Mr. Dorrit arrives home to see his daughter Amy sitting with his brother. He feels jealous.
Amy remarks that her uncle has been happier. He claims he has enjoyed her company. Fanny was always impatient with him. He doesn’t like Mrs. General. He isn’t fit for the Dorrits’ new life. He sees his brother and greets him.
Mr. Dorrit is petulant that nobody was there to greet him when he arrived. Frederick points out that it was very late, and they weren’t expecting him. Mr. Dorrit gets annoyed at Amy for staring at him. She says she thought he looked tired. He claims he is quite refreshed—and then falls asleep. He wakes with a start and orders his brother to go to bed. His brother obeys.
Mr. Dorrit remarks that Frederick is more feeble, but Amy claims she hadn’t noticed any great change in her uncle. She helps her father with his meal like in the days of old. She tells him that Mrs. Merdle has invited them to a farewell party, for she is returning home. Mr. Dorrit gets angry when she offers to escort him upstairs.
Mr. Dorrit dresses nicer than usual and is attentive to Mrs. General. He dozes from time to time. He keeps harping on how much worse Frederick decline is.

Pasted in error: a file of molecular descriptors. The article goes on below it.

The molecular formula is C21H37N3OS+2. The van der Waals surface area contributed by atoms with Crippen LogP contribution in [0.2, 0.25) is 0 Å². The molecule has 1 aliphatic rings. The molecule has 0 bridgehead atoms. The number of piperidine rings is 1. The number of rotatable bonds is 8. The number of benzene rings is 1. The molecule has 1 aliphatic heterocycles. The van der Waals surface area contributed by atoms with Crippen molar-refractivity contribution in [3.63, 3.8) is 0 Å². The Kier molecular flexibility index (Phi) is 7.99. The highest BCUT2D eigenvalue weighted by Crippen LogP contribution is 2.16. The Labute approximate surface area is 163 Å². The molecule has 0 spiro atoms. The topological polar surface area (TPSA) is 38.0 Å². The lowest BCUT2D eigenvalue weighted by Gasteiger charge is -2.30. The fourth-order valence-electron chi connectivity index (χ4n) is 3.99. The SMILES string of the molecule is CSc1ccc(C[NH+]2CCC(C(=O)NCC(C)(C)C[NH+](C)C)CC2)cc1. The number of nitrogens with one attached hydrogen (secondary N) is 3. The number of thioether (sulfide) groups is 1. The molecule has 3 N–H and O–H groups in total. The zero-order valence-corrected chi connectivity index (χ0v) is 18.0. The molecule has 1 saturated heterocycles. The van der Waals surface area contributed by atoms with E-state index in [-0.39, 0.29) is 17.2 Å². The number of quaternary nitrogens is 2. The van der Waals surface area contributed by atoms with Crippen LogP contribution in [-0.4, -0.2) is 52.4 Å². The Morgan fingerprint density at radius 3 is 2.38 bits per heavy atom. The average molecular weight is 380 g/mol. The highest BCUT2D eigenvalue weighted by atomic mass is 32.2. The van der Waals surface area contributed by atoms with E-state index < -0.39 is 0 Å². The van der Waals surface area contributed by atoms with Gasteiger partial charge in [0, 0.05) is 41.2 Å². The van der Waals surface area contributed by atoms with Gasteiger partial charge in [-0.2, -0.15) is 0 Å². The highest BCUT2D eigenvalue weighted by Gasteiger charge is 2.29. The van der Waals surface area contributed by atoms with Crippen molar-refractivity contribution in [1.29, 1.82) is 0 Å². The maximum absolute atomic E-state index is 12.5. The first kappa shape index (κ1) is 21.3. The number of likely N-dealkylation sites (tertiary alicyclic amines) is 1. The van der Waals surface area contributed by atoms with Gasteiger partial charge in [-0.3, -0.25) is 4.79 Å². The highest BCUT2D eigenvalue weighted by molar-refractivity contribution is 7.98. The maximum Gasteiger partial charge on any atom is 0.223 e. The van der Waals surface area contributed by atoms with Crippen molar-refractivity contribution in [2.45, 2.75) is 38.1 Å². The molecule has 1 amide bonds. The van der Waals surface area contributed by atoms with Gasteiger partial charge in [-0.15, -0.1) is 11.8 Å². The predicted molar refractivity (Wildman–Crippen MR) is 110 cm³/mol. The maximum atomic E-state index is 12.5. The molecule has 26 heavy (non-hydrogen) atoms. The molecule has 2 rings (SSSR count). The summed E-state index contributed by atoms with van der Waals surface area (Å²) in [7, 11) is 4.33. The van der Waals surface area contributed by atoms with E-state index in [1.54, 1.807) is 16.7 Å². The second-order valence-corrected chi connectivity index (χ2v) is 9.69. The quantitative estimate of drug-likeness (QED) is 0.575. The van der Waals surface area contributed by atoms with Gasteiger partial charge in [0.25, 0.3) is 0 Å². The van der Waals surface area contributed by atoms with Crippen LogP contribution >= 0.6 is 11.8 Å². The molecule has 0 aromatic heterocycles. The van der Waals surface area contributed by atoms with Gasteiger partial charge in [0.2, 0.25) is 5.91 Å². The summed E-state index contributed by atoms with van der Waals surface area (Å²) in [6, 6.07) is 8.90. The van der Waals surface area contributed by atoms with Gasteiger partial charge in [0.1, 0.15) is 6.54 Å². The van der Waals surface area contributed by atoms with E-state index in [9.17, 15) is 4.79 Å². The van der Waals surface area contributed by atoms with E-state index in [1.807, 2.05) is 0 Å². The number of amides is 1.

Mrs. General inquires after Fanny. He claims she is well, but he is displeased with how jealous she is. Mrs. General excuses herself, saying it is not a good time to have this conversation. She touches up her powder, and later they take a walk together.
Mrs. Merdle, during the party, summons Amy to her father—worried that he is unwell. Mr. Dorrit’s mind has went back into the past. He is asking for one of the turnkeys. He then welcomes the guests to the Marshalsea.
Amy finally manages to get him into a carriage. He continues to be disoriented. He doesn’t recognize Mrs. General. Amy tends to him. He orders her to send items to a pawnbroker, which she pretends to do.
For two weeks, she nurses him. Mr. Dorrit dies, much to the grief of Frederick and Little Dorrit. Frederick soon follows his brother.